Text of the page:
Press Release Here. The quest for grizzly data in the North Cascades has been going on for a long time in part because Washington's North Cascades has been identified as a Grizzly Bear Recovery area. Grizzly bears are present in northeastern Washington in the Selkirk Range, and grizzly bears are present in the North Cascades and high interior plateaus of southern British Columbia adjacent to Washington's North Cascades. A few years ago the British Columbia government was importing grizzly bears into the Manning Park area to augment the population north of the border. The estimate by the bear folks I have spoken with are that there are perhaps 20 grizzly bears in the North Cascades.
During the summers of 1989 through 1991 I did extensive field work in the North Cascades that involved back backing deep into the wilderness. At that time there was a bit of a buzz about the possibility of grizzly bears in the North Cascades in Washington State as a number of unconfirmed grizzly sitings had been made. I was doing some work in the Park Creek Pass area and met a group of hikers very excited about a grizzly in the meadows just south of the pass. I headed up there from my camp in hopes of seeing the bear and because I had to do some rock collecting and mapping in the area west of the pass. I did see a very big bear. I watched it for awhile and then decided I really need to get past it in order to do my geology work. I let out a yell figuring the bear would move on and I could get by. The bear did not even look up. It was very focused on eating blue berries. There was not a lot of space to pass the bear, but I decided it was keener on the berries and I was of no interest so I proceeded to walk by it coming within about 30 feet. It was most definitely a black bear, but it was huge and I estimated it at 450 pounds. I was very uncomfortable being that close and found a much more distant route back to camp. Before dark a helicopter flew into the pass area and I later confirmed that the bear was identified as a black bear.
My other big bear encounter was about two miles past Monogram Lake along the divide between Marble Creek and Newhalem Creek. I was aware of bears being in that area and had set up my camp on a rather uncomfortable rock ledge immediately adjacent to a small glacier. It was a cold camp site, but surrounded by ice and rock for one quarter mile and I did not want to loose my camp to a bear raid like a geologist that had been in the same area a couple of years before. Sure enough my mapping partner and I saw lots of bears. We spent the better part of a day debating about whether one group were grizzly bears. They looked like grizzly bears, but it was my opinion that they were too small. To this day I am still unsure and I do not know if the Forest Service study will include the Marble Creek - Newhalem Creek divide.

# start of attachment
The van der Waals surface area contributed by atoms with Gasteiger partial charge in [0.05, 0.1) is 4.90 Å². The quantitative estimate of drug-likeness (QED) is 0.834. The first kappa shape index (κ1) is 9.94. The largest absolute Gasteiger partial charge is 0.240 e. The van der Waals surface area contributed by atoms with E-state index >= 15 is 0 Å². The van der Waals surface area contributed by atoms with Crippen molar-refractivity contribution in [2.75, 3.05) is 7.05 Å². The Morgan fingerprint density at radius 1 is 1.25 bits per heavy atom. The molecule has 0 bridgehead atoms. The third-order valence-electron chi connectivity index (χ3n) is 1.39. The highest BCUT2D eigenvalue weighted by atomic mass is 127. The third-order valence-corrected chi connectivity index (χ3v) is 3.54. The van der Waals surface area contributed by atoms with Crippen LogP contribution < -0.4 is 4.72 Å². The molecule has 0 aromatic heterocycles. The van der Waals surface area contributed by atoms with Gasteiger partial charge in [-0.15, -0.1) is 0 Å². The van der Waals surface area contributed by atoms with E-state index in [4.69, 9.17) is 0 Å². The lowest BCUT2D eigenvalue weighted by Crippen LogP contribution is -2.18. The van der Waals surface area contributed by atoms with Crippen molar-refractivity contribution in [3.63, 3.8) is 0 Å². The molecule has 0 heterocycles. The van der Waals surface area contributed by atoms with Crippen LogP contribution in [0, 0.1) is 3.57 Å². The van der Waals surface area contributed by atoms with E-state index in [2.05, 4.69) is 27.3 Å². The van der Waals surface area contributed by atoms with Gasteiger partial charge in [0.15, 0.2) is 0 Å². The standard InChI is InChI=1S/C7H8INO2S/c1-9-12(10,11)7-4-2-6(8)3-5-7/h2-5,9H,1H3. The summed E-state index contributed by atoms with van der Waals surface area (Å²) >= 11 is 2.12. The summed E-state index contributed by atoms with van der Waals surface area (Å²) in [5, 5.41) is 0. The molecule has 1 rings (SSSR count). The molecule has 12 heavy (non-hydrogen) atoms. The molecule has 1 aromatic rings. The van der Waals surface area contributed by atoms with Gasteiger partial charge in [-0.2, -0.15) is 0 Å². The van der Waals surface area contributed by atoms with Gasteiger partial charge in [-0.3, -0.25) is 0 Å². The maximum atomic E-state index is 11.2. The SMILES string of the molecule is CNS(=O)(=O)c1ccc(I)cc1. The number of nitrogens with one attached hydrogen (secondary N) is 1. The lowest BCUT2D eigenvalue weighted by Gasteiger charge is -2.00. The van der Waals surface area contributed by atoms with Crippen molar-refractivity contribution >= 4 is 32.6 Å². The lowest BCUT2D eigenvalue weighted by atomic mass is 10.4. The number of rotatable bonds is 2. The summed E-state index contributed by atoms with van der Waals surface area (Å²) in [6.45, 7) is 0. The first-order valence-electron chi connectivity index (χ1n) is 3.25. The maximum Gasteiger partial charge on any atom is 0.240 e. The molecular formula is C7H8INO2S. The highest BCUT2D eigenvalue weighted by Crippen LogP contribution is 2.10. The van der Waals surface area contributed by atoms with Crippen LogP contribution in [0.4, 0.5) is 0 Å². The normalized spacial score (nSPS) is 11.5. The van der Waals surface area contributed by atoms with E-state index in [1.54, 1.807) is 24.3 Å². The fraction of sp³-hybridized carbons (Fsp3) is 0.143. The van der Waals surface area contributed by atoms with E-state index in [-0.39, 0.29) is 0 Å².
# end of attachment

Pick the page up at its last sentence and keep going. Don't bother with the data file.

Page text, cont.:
The Monogram Lake and the high ridge behind it along the divide are ideal bear habitat and there are still plenty of bears up there. My son went up to the lake this summer and saw at least 7 bears and saw bears during the day "all the time".
Few people go much beyond the lake. When I was mapping up there I spent 12 days up there and never saw anyone. I also took two trips up into the Newhalem Creek valley and never saw anyone there either. While the area is isolated today, it was not always as islotated. A road used to go about five miles up into Newhalem Creek to within two and half miles of the ridge line and much of the Newhalem Creek watershed was logged in the 1950s. A marble mine was formerly located at the base of the ridge in Marble Creek. During my time on the Newhalem - Marble Creek divide, I found rifle shell casings indicating that the area was formerly used for hunting.
The area is now within the North Cascades National Park and is managed as wilderness and the bears are thriving. Whether or not there are grizzly bears above Monogram Lake, there is outstanding habitat and other areas of grizzly bear habitat exist throughout the North Cascades. But even if here are a few grizzlies left, the population is likely too small and will require active efforts including introduction of bears to stabilize the population. There have been approximately 40 "class 1" sitings over the past three decades and a mid 1990s study using hair snags similar to the new study provided DNA confirmation of one bear. The Grizzly Bear Outreach Program (GBOP) has received funding from Washington Fish and Wildlife and the Forest Service as well as private donors to help build understanding of grizzly bears as well as black bears so that if and when a recovery project starts people living near the recovery area will have a good understanding of the bears living near by even if they never see them.